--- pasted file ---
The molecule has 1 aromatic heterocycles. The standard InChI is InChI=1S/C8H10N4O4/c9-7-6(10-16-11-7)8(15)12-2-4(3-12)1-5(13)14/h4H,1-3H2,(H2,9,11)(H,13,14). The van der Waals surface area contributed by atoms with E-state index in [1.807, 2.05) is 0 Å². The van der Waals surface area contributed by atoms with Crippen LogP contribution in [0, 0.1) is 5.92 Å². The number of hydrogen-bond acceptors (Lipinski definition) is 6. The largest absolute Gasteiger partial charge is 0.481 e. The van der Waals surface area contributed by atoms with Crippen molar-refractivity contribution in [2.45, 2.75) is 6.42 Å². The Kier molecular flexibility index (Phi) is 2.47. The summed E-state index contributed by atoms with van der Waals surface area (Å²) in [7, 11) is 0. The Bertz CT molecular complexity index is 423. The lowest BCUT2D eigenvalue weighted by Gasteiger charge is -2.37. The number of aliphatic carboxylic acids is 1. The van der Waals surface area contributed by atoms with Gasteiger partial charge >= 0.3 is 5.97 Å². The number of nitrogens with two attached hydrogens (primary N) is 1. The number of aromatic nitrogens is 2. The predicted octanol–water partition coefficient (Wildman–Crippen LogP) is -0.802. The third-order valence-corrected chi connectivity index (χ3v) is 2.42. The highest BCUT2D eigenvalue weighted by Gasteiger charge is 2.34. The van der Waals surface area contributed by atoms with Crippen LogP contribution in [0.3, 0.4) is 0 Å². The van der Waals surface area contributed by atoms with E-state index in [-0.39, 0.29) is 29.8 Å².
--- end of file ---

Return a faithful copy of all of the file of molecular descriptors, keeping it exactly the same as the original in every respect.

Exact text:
The molecule has 1 aromatic heterocycles. The standard InChI is InChI=1S/C8H10N4O4/c9-7-6(10-16-11-7)8(15)12-2-4(3-12)1-5(13)14/h4H,1-3H2,(H2,9,11)(H,13,14). The van der Waals surface area contributed by atoms with E-state index in [1.807, 2.05) is 0 Å². The van der Waals surface area contributed by atoms with Crippen LogP contribution in [0, 0.1) is 5.92 Å². The number of hydrogen-bond acceptors (Lipinski definition) is 6. The largest absolute Gasteiger partial charge is 0.481 e. The van der Waals surface area contributed by atoms with Crippen molar-refractivity contribution in [2.45, 2.75) is 6.42 Å². The Kier molecular flexibility index (Phi) is 2.47. The summed E-state index contributed by atoms with van der Waals surface area (Å²) in [7, 11) is 0. The Bertz CT molecular complexity index is 423. The lowest BCUT2D eigenvalue weighted by Gasteiger charge is -2.37. The number of aliphatic carboxylic acids is 1. The van der Waals surface area contributed by atoms with Gasteiger partial charge >= 0.3 is 5.97 Å². The number of nitrogens with two attached hydrogens (primary N) is 1. The number of aromatic nitrogens is 2. The predicted octanol–water partition coefficient (Wildman–Crippen LogP) is -0.802. The third-order valence-corrected chi connectivity index (χ3v) is 2.42. The highest BCUT2D eigenvalue weighted by Gasteiger charge is 2.34. The van der Waals surface area contributed by atoms with Crippen LogP contribution in [0.3, 0.4) is 0 Å². The van der Waals surface area contributed by atoms with E-state index in [-0.39, 0.29) is 29.8 Å².